Watchwords for 2002

Harold S. Paisley

Few years will be remembered in history as clearly and as solemnly as 2001. The shocking events of September 11 in New York touched new depths of terror and sent a tidal wave of insecurity around the world. Most people in the West were deeply moved by the appalling attack on America and the very blatant nature of the evil involved has led many to ask penetrating questions about the nature of life, faith and the hereafter. We may yet see, in the providence of God, some substantial good come from these dreadful happenings.

At a personal level, 2001 may also have been a difficult year for you with unexpected problems and frustrations. Or you may have had a good year with unanticipated joys and blessings. Whatever our circumstances, we should learn, as Paul did, to be content (Phil. 4:11) and to trace in them the faithfulness of God.

As we cross the threshold of 2002, we should be increasingly watchful and prayerful for we know that the coming of the Lord draws ever near (James 5:8). It is also a good time to revisit some of the great watchwords of the Bible which have sustained the Lordís people over many generations. Here are some of them.


In a prolonged period of defeat and difficulty for the people of Israel, "Ebenezer" marked a significant victory and a cause for thanksgiving to the Lord. Not long before and interestingly at another place called Ebenezer (1 Sam. 4:1), the nation suffered a terrible defeat at the hands of the Philistines and the loss of the Ark of the Covenant, the symbol of Godís presence among them. But the people responded positively to the prophet Samuelís call to repentance and God brought both a miraculous victory and the restoration of the Ark. This was the moment to erect the "stone of help" or "Ebenezer" with its affirmation that "hitherto hath the Lord helped us" (1 Sam. 7:1-12).

God still protects and guides nations which respond to His call in humble repentance and honest faith. As a Canadian, I thank God for our American neighbors and for the way in which He has blessed the nation from the times of the founding fathers up to the present administration. It is significant that in the present crisis, the leaders of the nation have sought Godís guidance and we should continue to pray that He will direct them in the weighty decisions they still have to make.

As individuals, we know that the Lord Jesus has promised that He will never leave us or forsake us (Heb. 13:5) and that we too can experience the protection and help of God implied in "Ebenezer."


At the heart of the gospel is the great truth that God has made Himself known to the world in the person of His Son, Jesus Christ our Lord. In incarnation and by virgin birth, Christ has come to all the peoples of the world. For those who believe in Him, the truth that "God is with us" is both a saving and a sustaining reality. Although our Great High Priest is now in heaven, He still understands our earthly infirmities (Heb. 4:15) and He is there for us at Godís right hand every day of our lives.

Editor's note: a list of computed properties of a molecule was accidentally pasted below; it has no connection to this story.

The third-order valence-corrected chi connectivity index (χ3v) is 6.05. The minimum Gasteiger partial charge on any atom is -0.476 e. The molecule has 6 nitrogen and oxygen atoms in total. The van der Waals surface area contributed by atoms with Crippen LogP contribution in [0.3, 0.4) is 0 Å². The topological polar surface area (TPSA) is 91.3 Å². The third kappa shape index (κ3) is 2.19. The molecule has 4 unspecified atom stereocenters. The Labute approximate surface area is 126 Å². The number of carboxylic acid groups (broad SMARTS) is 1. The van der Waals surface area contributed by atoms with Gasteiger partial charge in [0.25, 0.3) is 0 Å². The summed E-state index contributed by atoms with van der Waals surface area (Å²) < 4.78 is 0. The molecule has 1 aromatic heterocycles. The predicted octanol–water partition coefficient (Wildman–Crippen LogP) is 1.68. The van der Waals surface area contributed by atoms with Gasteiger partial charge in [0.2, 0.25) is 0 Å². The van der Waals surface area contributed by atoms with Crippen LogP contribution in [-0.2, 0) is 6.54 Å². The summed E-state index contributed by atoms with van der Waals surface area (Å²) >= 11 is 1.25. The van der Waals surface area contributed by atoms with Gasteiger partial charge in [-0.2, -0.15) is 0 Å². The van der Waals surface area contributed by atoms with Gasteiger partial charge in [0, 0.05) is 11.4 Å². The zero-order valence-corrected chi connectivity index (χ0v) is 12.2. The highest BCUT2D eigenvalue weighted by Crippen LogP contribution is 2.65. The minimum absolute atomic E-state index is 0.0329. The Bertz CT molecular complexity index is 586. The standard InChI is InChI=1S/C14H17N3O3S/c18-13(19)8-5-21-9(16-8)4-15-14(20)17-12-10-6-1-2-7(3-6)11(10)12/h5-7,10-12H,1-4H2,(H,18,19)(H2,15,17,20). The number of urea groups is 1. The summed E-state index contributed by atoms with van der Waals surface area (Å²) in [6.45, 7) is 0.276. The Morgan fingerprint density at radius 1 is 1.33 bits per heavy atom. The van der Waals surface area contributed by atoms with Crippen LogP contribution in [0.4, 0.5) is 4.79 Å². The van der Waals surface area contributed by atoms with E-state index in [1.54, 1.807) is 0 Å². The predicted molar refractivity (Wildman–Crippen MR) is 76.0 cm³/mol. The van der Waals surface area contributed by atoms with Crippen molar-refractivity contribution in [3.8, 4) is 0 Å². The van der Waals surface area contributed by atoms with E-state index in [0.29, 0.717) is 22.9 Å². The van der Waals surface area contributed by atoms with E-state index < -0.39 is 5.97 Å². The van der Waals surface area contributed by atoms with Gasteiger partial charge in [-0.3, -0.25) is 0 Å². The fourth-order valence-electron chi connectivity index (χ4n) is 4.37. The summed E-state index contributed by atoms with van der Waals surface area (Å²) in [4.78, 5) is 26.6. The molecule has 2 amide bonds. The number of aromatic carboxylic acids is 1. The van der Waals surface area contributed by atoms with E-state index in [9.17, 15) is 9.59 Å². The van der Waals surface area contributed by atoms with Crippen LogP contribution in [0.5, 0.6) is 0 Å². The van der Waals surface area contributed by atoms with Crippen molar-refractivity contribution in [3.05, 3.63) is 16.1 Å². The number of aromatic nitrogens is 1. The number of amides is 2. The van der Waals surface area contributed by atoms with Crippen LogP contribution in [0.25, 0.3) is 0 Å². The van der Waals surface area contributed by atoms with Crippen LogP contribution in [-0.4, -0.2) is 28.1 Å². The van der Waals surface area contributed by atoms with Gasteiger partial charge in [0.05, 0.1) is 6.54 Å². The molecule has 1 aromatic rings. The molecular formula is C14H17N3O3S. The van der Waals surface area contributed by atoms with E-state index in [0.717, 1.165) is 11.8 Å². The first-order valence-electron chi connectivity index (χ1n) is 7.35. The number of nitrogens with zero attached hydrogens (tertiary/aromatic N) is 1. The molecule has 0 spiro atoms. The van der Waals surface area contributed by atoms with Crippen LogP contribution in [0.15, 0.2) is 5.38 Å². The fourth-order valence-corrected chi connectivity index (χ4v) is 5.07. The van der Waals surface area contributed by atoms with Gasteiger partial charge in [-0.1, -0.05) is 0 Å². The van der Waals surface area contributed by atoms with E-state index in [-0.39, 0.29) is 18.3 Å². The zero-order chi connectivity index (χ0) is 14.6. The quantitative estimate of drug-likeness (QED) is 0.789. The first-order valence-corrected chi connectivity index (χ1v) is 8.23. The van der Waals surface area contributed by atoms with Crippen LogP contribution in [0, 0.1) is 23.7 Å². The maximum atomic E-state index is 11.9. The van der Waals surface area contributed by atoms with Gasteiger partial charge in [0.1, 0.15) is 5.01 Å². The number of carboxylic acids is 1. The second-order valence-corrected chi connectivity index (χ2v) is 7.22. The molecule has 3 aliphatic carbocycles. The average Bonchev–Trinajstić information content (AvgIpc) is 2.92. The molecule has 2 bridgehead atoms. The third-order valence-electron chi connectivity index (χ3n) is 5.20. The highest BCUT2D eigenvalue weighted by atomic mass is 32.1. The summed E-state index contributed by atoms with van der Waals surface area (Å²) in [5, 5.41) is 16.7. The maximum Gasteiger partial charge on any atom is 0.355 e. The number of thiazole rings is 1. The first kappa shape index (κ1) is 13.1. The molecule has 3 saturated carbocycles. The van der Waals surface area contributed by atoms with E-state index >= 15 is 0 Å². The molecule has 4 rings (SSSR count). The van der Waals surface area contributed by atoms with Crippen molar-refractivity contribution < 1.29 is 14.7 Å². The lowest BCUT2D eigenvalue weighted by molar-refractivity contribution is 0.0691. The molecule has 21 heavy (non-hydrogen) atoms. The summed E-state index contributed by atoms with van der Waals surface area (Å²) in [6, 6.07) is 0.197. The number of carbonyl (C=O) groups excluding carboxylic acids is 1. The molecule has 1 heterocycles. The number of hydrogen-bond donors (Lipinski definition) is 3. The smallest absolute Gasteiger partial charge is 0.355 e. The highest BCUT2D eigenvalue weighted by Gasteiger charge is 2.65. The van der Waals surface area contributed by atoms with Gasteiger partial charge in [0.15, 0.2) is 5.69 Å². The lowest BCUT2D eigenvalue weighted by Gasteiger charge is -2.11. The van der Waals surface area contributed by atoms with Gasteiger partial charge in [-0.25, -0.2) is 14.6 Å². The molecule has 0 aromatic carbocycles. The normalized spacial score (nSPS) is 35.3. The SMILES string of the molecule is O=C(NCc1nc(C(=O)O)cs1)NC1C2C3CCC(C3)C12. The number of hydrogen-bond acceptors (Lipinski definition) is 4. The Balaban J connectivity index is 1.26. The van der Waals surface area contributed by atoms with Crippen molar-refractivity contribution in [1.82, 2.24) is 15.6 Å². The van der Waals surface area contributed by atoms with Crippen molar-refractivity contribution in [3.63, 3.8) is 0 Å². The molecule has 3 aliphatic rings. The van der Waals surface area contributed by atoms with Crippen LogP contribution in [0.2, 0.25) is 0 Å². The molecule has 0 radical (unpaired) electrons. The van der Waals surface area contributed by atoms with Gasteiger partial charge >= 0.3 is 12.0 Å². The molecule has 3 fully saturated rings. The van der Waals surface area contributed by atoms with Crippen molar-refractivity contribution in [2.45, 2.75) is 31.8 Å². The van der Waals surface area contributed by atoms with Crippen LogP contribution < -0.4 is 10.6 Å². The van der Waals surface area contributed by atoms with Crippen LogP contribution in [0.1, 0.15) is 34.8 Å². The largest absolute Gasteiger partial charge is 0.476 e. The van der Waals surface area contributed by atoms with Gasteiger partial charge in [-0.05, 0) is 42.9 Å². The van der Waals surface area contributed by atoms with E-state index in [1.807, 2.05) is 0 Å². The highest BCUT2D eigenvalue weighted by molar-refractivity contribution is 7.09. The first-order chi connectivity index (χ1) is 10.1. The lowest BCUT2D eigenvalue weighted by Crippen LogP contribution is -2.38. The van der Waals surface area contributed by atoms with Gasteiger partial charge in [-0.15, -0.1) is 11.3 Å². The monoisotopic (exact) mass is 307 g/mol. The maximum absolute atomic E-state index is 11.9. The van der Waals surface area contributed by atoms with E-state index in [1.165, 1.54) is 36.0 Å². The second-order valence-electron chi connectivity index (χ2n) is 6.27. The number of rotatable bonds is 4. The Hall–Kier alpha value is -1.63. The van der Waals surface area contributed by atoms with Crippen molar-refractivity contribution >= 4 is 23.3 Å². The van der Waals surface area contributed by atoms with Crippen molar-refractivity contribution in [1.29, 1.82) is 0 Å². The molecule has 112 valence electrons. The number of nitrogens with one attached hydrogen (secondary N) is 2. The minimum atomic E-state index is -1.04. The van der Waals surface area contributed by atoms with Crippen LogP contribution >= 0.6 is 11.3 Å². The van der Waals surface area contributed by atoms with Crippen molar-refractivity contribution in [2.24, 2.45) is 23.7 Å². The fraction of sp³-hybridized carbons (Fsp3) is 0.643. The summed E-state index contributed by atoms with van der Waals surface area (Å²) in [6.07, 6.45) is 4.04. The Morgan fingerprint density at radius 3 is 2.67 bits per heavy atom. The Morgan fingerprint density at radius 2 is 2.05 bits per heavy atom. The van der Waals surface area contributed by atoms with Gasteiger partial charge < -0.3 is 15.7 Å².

This Aramic word, from the part of Palestine where Jesus lived, was clearly a watchword for the early Christians who, in spite of the bitter persecution they had to endure, encouraged each other with the hope that "The Lord is coming." For us, twenty centuries later, "maranatha" should be an incentive to live more Christ-like lives as we anticipate the "blessed hope" of His coming again for His people (Titus 2:13).


Frequently used in the Psalms, Selah means simply "think about that." In Psalm 46 for example, it is used three times to invite us to reflect on Godís presence and protection in times of deep trouble. For the believer, there is no reason to fear, even though the earth be removed and the mountains be carried into the midst of the sea (Psa. 46:2). We need to pause more often and reflect more fully on the sovereignty of God over all things.


Here is a well known watchword of great joy and praise. Psalm 150 closes the Psalter with a final great Hallelujah to God for who He is and for what He has done. At almost the end of the New Testament, in Revelation 19, the splendid "Hallelujah Chorus" strikes the same note. We should always maintain a spirit of thanksgiving for all that God has done and will yet do for us and for the world through Christ Jesus, of whom we often sing "hallelujah, what a Saviour."


In Psalm 72:18-19 this confident double affirmation emphasizes that all the works of the Lord are perfect and affirms the desire that "the whole earth be filled with His glory." We know that all the promises of God will find their fulfillment in Christ (2 Cor. 1:20) and all our "Amens" should carry the certainty that the saving work of the Lord Jesus is central to Godís purposes for the world.

Keep these watchwords in your heart throughout 2002 and share them with your friends and fellow believers. "Ebenezer" to remind us of the Lordís unfailing help. "Immanuel" for Christís incarnation and continuing presence. "Maranatha" for the blessed hope of His return. "Selah" for thankful reflection, and "Hallelujah" for lasting joy. So may it be for us all in 2002. Amen and Amen!